Over 100 hectares of natural woodlands went up in flames in the Ma'ale HaHamisha kibbutz near Jerusalem within less than a week, in three separate fires.
It is suspected that the fires were caused by Molotov cocktails thrown from the adjacent Palestinian village of Qattana.
The most recent fire erupted on Saturday afternoon. According to fire and rescue services, it was caused by a firebomb thrown at the border fence between the Palestinian village and the kibbutz. Jerusalem Police opened an investigation following this finding, but no arrests have been made.
Fire Chief Reuven Yitzhak said his station in Beit Shemesh was working nearly around the clock.
Firefighters worked for hours on Thursday to put out a blaze at the kibbutz and then spent Friday afternoon to Saturday morning putting out a huge fire in the woods near Kibbutz Tzora. They were called back to put out Saturday afternoon's fire.
"It's very difficult," said Yitzhak. "The firefighters are wiped out – not just those on duty are working, but many are also called in from home."
Yitzhak said evidence had been found pointing to criminal activity. "On Thursday we found fragments of Molotov cocktails exactly at the spot where the fire started," he said. "I believe that today was no different from Thursday and no different from Sunday. It's a phenomonen we've been dealing with quite a bit in the last few years – Molotov cocktails thrown over the fence.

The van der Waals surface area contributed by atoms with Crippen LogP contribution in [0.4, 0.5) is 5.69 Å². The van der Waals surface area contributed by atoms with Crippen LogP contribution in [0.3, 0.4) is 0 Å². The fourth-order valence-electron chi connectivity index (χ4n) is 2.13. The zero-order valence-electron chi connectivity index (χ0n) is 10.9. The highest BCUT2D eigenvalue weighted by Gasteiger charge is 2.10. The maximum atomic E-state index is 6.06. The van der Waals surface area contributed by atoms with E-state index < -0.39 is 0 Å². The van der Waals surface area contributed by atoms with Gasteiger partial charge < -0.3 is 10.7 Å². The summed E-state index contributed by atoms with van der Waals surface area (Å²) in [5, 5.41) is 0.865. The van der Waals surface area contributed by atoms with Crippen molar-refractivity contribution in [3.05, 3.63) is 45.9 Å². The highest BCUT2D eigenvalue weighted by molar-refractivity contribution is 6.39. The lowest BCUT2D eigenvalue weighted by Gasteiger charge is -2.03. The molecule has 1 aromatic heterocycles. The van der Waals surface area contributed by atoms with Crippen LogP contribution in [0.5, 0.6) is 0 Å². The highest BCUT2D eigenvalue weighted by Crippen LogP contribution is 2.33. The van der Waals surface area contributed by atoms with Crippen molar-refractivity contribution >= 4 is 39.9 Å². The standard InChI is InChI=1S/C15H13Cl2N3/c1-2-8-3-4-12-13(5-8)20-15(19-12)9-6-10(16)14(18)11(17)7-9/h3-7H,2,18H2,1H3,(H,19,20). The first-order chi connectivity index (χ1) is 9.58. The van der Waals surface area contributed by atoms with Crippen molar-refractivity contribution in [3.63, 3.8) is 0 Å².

"In the last year there's been an increase in the number of incidents, not just in Ma'ale HaHamisha, but the whole sector. We are dealing with quite a few arsons."
Momi Elimelech, spokesman of the Fire and Rescue Services in Beit Shemesh, said 17 teams of firefighters, four aircraft, and a command center were at the scene of Saturday's fire.
Among the forces were firefighters from central Israel called to assist. The kibbutz swimming pool was evacuated out of concern that the flames could reach it.
There were no injuries or evacuations in any of the fires. According to Yitzhak, the outcome could be different if the weather is different in a future incident. "The winds in the area change all the time," he said.
Michal, a resident of Har Adar, said that the fires last week caused an interruption in her daily life.
"On Thursday, the road to Har Adar was closed for hours," she said. She continued to say that as a substitute the community opened its security-access road, but that this option was also closed after the road become non-drivable.
The road was later opened sporadically and was only accessible with a police escort.
"For five hours there was a traffic jam," she said. "It interrupts our routine. We sit right next to the security fence that separates us from an adjacent Palestinian village, and we are afraid there will be an escalation, and lighting fires won't be enough anymore."